Ernest Hemingway was a lifelong baseball fan and wrote memorably about the sport in In Our Time, A Farewell to Arms, and The Old Man and the Sea.

He even kept a memento from a 1918 Yankees-White Sox game with him during his service in World War I and for many years after. This ticket stub is now in the Hemingway Archives in Special Collections at Oak Park Public Library.

Before being sent to Europe for his World War I service as an ambulance driver, Hemingway arrived in New York City on May 13, 1918 for training with the Red Cross. On May 22, he attended the Yankees game with the ticket marked Game 20.

The New York Sun reported that 1,200 soldiers and sailors were present at the Polo Grounds, along with 4,000 civilians. In 14 innings, the Yankees won a remarkable 1-0 victory over the reigning world champion Chicago White Sox.

“Somewhere at some time there may have been a better ball game played,” wrote the Sun the next day. “But we question it.” Both starting pitchers threw complete games. The Yankees’ Hank Thormahlen threw a 14-inning shutout, while the White Sox’s Eddie Cicotte had his shutout broken up when a Wally Pipp single scored Frank “Home Run” Baker with the winning run in the bottom of the 14th.

Cicotte and several other White Sox players from that day would become known as the Black Sox for allegedly conspiring to throw the World Series the following year. Pipp would remain the Yankees’ starting first baseman until June 2, 1925, when he had a headache and was replaced in the lineup by Lou Gehrig, who would play the next 2,130 games.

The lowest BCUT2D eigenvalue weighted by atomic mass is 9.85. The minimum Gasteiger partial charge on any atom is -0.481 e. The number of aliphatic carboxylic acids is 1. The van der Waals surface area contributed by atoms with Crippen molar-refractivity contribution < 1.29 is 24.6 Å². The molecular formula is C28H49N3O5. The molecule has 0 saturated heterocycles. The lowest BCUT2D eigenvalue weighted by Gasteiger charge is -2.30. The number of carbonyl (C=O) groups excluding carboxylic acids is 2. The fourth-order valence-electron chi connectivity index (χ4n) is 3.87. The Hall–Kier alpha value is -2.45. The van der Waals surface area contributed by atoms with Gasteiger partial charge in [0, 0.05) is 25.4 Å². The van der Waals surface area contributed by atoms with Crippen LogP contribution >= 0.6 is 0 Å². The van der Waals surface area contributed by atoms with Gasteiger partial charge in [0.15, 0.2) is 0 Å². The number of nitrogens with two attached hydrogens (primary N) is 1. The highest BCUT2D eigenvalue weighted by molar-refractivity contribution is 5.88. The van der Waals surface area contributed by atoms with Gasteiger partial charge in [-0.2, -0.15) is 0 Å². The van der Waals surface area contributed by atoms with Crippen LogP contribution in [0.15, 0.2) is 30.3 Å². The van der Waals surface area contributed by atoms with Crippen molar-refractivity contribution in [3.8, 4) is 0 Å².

On July 8, 1918, the 18-year-old Hemingway was badly wounded in both legs when a mortar hit near him in a trench near the Piave River in Italy. He was taken to the American Red Cross hospital in Milan, where he met the nurse Agnes Von Kurowsky, who later became the basis for his character Catherine Barkley in A Farewell to Arms.

The stub is printed on blue cardboard, and is identifiable as being from the 1918 season because of its reference to the War Tax, which was collected from Americans in 1917-18. It also shows the printed signature of Yankees president, Jacob Ruppert. As part of the Ernest Hemingway Foundation of Oak Park’s archives, the stub is now in Special Collections at Oak Park Public Library, where it may be viewed along with the rest of the Waring Jones Collection.

Kheir Fakhreldin is the archivist in Special Collections at the Oak Park Public Library. You can learn more about the library’s Special Collections at

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